Supporters of the charity develop fundraising events centered around gaming of all kinds, from board to video. Participants hold internet telethons during which they hold video game tournaments or game marathons while others organize a themed game night or dinner events. The possibilities are nearly endless, and for the students in CPAVTS' Computer Information Systems program, their idea was to hold a virtual paintball tournament.

The game is a first person shooter style game utilizing maps full of obstacles one might find in a real paintball arena, and those donating could pay one dollar to choose the upgrades being used, which map would be played, and could buy-in to play themselves. In the end, the students raised $81 which they will use to purchase toys and games for children at the Pittsburgh Children's Hospital.

Although this fundraiser didn't meet the goal instructor Chris Champion set forth, students, such as Taylor Heilman, are hopeful that they will get another opportunity in the future. "This was fun!" she said. "So I definitely hope we can do it again sometime!"

Despite their goal not being met, Mr. Champion's students demonstrated that the methods one might typically associate with fundraising do not need to be the only way to raise money--and that even video games can be put to work for a worthy cause!

A Moment's Rest: Brandon Spalding and Taylor Heilman (pictured above) take some time to demonstrate the virtual paintball program used to benefit Child's Play



Did You Know? (A Glimpse Inside the Welding Program)

2013-10-21 Welding-Cleaning Weld PieceThroughout a typical school year, the students in Keith Hammond's Welding program gain knowledge about a variety of techniques, tools, and resources available to them in their field. But maybe you didn't know that part of their lessons involves utilizing this technique:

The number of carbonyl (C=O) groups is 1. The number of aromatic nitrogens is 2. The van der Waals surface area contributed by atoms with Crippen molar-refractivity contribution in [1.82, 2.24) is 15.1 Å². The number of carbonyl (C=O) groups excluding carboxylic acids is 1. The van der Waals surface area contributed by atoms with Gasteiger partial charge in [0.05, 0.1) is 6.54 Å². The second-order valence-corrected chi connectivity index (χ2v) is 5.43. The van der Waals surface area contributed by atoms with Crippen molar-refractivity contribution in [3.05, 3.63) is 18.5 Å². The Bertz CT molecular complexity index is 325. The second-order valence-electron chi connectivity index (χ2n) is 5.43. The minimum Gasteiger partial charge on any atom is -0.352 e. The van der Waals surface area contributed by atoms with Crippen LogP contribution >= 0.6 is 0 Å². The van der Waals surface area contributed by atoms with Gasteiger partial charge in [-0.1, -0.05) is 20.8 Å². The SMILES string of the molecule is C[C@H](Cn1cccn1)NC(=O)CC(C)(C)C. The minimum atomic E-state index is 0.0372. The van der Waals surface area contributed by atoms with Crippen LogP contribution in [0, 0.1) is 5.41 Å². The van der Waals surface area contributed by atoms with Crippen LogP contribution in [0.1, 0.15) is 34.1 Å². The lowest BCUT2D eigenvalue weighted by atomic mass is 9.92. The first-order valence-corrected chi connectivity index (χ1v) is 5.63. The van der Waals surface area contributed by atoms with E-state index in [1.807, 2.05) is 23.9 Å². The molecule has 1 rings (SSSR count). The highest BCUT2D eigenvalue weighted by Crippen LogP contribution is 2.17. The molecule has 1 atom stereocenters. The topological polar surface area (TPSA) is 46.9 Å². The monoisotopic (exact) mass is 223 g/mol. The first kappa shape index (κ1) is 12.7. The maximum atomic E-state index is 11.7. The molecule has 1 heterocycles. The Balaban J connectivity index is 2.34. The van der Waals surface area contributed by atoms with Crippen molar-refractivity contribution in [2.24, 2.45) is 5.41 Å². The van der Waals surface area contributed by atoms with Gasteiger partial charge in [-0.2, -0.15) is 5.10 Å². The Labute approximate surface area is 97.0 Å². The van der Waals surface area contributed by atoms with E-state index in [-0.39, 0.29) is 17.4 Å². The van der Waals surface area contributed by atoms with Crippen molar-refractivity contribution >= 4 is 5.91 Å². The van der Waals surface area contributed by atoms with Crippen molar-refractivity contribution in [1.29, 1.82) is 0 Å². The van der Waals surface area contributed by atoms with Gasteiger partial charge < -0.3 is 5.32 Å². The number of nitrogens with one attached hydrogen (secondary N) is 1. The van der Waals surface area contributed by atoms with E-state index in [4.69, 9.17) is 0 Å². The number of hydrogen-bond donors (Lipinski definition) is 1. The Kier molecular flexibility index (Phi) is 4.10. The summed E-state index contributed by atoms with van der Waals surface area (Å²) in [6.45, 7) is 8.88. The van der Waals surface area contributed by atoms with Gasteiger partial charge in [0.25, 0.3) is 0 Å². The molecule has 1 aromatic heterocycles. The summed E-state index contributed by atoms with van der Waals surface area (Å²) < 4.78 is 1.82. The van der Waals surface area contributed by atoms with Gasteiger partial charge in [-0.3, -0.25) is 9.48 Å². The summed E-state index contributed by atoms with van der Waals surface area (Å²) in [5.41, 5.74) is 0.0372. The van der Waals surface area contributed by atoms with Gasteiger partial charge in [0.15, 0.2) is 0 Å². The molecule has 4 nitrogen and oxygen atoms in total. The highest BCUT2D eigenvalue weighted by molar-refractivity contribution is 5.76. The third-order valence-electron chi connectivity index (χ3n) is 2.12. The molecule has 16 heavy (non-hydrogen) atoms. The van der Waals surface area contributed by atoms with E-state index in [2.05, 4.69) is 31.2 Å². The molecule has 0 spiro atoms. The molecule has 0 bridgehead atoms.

It's called Gas Tungsten Arc Welding (GTAW or TIG welding for short), and since it's development in 1953 (a little over 150 years after Humphrey Davy first discovered the electric arc in 1800) it has been used in the production of jet engines, space vehicles, and even everyday objects such as kitchen utensils.

The process is a slow one, but GTAW is preferred in many industries because of its ability to produce high quality items that are also high in cleanliness and hygeine. It's for this reason that hospitals, cafeterias, and hotels use equipment and systems created (at least partially) through TIG welding.

However, these industries are only a glimpse at the types of jobs someone skilled with this technique might be asked to do. Other instances of objects that benefit from GTAW include: gas and oil pipes used on oil rigs; thin tubes used to make bicycles; parts of amusement park roller coasters; and many other objects which require precise welding to glue them together. Additionally, this process is used to repair tools, build up parts of tools such as saw blades and drill bits, and even to seal used nuclear canisters to prepare them for burial.

So the next time you enter your kitchen to find a salad fork or spend a nice, summer day in Hershey Park, remember to thank the welders who made those utensils and roller coasters possible!